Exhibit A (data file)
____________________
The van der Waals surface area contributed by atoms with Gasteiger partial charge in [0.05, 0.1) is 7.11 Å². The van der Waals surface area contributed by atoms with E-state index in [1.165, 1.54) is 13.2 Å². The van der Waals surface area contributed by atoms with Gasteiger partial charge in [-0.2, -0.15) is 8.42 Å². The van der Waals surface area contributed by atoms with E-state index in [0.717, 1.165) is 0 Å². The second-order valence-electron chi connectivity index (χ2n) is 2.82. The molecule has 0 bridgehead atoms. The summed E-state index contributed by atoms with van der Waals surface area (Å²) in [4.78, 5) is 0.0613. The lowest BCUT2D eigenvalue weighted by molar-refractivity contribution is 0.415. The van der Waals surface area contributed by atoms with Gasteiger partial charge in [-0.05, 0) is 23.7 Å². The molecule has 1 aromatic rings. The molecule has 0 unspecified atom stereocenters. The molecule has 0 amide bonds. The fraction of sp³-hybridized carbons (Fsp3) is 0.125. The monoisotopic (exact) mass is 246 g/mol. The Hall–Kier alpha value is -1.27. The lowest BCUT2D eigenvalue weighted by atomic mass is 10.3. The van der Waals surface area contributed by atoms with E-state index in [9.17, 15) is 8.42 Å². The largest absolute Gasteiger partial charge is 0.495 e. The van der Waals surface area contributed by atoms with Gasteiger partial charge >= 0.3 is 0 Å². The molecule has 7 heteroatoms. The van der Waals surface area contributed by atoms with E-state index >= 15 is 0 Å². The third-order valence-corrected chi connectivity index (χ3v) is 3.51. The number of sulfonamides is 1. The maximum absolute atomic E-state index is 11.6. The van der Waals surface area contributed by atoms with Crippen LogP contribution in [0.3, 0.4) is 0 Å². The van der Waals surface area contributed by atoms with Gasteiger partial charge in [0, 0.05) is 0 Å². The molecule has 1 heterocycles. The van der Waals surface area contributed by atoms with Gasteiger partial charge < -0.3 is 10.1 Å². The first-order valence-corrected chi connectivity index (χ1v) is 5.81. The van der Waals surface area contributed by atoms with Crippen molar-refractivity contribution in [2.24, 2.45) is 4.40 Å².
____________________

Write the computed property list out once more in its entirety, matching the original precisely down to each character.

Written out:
The van der Waals surface area contributed by atoms with Gasteiger partial charge in [0.05, 0.1) is 7.11 Å². The van der Waals surface area contributed by atoms with E-state index in [1.165, 1.54) is 13.2 Å². The van der Waals surface area contributed by atoms with Gasteiger partial charge in [-0.2, -0.15) is 8.42 Å². The van der Waals surface area contributed by atoms with E-state index in [0.717, 1.165) is 0 Å². The second-order valence-electron chi connectivity index (χ2n) is 2.82. The molecule has 0 bridgehead atoms. The summed E-state index contributed by atoms with van der Waals surface area (Å²) in [4.78, 5) is 0.0613. The lowest BCUT2D eigenvalue weighted by molar-refractivity contribution is 0.415. The van der Waals surface area contributed by atoms with Gasteiger partial charge in [-0.05, 0) is 23.7 Å². The molecule has 1 aromatic rings. The molecule has 0 unspecified atom stereocenters. The molecule has 0 amide bonds. The fraction of sp³-hybridized carbons (Fsp3) is 0.125. The monoisotopic (exact) mass is 246 g/mol. The Hall–Kier alpha value is -1.27. The lowest BCUT2D eigenvalue weighted by atomic mass is 10.3. The van der Waals surface area contributed by atoms with E-state index in [9.17, 15) is 8.42 Å². The largest absolute Gasteiger partial charge is 0.495 e. The van der Waals surface area contributed by atoms with Gasteiger partial charge >= 0.3 is 0 Å². The molecule has 7 heteroatoms. The van der Waals surface area contributed by atoms with E-state index >= 15 is 0 Å². The third-order valence-corrected chi connectivity index (χ3v) is 3.51. The number of sulfonamides is 1. The maximum absolute atomic E-state index is 11.6. The van der Waals surface area contributed by atoms with Crippen LogP contribution in [0.3, 0.4) is 0 Å². The van der Waals surface area contributed by atoms with Gasteiger partial charge in [0, 0.05) is 0 Å². The molecule has 1 heterocycles. The van der Waals surface area contributed by atoms with Gasteiger partial charge < -0.3 is 10.1 Å². The first-order valence-corrected chi connectivity index (χ1v) is 5.81. The van der Waals surface area contributed by atoms with Crippen molar-refractivity contribution in [2.24, 2.45) is 4.40 Å².